Hall of Fame Class Continues American Tradition of High School Sports, Performing Arts

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Hall of Fame Class Continues American Tradition of High School Sports, Performing Arts

Dr. Karissa L. Niehoff, NFHS Chief Executive Officer 

@KarissaNFHS        @KarissaNFHS

The turning of the calendar to March is always an exciting time in the sports world. And in high school sports there is an additional reason to celebrate this year as it marks the first time since 2019 that state basketball championships – and other winter sports and activities – are being conducted in a normal timeframe and before packed crowds.

            March also is the time that we celebrate a select group of individuals whose achievements and contributions to high school activity programs merit special recognition.

            Earlier this week, the NFHS announced its 39th class in the National High School Hall of Fame. Started in 1982 to stand as “A Lasting Memorial to an American Tradition,” more than 500 high school athletes, coaches, officials, administrators, performing arts educators and other contributors have been recognized. And the 12 individuals selected for this year’s class have added to the one and only American Tradition of High School Sports and Performing Arts.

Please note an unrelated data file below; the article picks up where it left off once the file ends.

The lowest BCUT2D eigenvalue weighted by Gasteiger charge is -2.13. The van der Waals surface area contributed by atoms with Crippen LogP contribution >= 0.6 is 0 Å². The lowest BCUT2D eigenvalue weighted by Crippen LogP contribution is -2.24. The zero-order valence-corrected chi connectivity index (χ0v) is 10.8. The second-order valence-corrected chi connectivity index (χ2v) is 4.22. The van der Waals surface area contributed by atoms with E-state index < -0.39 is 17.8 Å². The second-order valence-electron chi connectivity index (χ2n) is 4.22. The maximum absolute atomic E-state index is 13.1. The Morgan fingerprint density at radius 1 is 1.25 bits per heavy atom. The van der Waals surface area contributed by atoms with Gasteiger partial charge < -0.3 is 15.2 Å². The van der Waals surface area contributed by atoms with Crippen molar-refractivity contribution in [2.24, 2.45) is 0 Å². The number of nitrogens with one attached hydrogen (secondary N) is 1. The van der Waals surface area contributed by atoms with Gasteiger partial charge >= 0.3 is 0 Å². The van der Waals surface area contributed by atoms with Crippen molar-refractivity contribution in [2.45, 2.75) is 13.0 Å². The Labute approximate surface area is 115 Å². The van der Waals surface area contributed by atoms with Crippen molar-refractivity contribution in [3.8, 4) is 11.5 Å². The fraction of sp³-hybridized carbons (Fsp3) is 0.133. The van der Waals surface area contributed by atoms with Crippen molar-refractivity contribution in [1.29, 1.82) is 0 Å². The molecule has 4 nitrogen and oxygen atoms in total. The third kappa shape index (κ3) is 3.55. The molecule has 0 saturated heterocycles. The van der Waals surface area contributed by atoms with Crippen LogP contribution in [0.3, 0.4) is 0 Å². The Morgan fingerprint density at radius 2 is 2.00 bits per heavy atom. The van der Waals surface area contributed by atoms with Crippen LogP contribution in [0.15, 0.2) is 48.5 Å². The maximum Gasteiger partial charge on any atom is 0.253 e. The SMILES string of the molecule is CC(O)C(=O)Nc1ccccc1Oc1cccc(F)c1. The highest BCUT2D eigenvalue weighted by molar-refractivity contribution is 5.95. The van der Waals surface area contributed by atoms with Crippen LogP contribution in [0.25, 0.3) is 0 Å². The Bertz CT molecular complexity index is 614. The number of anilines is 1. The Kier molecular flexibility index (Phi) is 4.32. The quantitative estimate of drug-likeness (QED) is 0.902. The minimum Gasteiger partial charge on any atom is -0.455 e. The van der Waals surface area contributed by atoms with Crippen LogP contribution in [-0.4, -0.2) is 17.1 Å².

Four of the 12 honorees who will be inducted July 1 in San Antonio, Texas, are former high school athletes, who not only were involved in multiple sports and activities in their high school days, but who have “paid it back” through the years to ensure that others have opportunities.

            Most people know Notah Begay for his golf exploits, or from his relationship with his Stanford teammate Tiger Woods, but Begay was just as excited about playing soccer and basketball at Albuquerque Academy in New Mexico in the late 1980s. 

            In 2005, Begay established the NB3 Foundation, with the goal to provide health and wellness education to Native American youth through soccer and golf programs. He wants Native American children to have the same opportunity to compete that he had. Woods himself noted Begay’s contributions during Begay’s induction into the Stanford University Hall of Fame several years ago.